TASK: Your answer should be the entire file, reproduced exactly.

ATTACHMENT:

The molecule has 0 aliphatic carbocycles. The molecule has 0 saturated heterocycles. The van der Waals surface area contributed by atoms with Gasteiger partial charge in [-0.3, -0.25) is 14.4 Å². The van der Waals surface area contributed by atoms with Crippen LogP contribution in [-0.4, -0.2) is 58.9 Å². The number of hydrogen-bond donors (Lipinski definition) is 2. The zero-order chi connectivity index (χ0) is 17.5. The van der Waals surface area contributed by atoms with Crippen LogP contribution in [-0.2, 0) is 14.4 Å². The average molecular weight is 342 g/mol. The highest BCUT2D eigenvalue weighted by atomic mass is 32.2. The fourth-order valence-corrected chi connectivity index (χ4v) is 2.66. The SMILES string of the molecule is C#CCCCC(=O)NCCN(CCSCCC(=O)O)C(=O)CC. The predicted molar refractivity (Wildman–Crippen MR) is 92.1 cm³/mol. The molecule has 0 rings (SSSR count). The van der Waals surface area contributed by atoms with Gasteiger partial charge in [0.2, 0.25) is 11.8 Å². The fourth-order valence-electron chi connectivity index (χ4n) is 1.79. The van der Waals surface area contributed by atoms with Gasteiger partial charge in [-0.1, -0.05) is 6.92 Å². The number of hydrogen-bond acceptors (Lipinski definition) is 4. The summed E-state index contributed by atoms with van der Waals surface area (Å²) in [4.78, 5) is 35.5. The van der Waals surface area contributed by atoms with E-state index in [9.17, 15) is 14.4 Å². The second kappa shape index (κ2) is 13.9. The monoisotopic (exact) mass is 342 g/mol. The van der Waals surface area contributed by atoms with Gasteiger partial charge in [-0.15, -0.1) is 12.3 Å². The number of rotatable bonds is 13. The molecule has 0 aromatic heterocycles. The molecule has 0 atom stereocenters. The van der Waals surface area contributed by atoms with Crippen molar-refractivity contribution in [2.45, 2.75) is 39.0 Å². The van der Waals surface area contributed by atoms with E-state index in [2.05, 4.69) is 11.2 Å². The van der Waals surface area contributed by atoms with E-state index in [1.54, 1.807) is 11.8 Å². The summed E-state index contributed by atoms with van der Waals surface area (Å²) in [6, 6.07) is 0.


The molecule has 0 aliphatic carbocycles. The molecule has 0 saturated heterocycles. The van der Waals surface area contributed by atoms with Gasteiger partial charge in [-0.3, -0.25) is 14.4 Å². The van der Waals surface area contributed by atoms with Crippen LogP contribution in [-0.4, -0.2) is 58.9 Å². The number of hydrogen-bond donors (Lipinski definition) is 2. The zero-order chi connectivity index (χ0) is 17.5. The van der Waals surface area contributed by atoms with Crippen LogP contribution in [-0.2, 0) is 14.4 Å². The average molecular weight is 342 g/mol. The highest BCUT2D eigenvalue weighted by atomic mass is 32.2. The fourth-order valence-corrected chi connectivity index (χ4v) is 2.66. The SMILES string of the molecule is C#CCCCC(=O)NCCN(CCSCCC(=O)O)C(=O)CC. The predicted molar refractivity (Wildman–Crippen MR) is 92.1 cm³/mol. The molecule has 0 rings (SSSR count). The van der Waals surface area contributed by atoms with Gasteiger partial charge in [0.2, 0.25) is 11.8 Å². The fourth-order valence-electron chi connectivity index (χ4n) is 1.79. The van der Waals surface area contributed by atoms with Gasteiger partial charge in [-0.1, -0.05) is 6.92 Å². The number of hydrogen-bond acceptors (Lipinski definition) is 4. The summed E-state index contributed by atoms with van der Waals surface area (Å²) in [4.78, 5) is 35.5. The van der Waals surface area contributed by atoms with E-state index in [9.17, 15) is 14.4 Å². The second kappa shape index (κ2) is 13.9. The monoisotopic (exact) mass is 342 g/mol. The van der Waals surface area contributed by atoms with Gasteiger partial charge in [-0.15, -0.1) is 12.3 Å². The number of rotatable bonds is 13. The molecule has 0 aromatic heterocycles. The molecule has 0 atom stereocenters. The van der Waals surface area contributed by atoms with Crippen molar-refractivity contribution in [2.45, 2.75) is 39.0 Å². The van der Waals surface area contributed by atoms with E-state index in [2.05, 4.69) is 11.2 Å². The van der Waals surface area contributed by atoms with E-state index in [1.54, 1.807) is 11.8 Å². The summed E-state index contributed by atoms with van der Waals surface area (Å²) in [6, 6.07) is 0.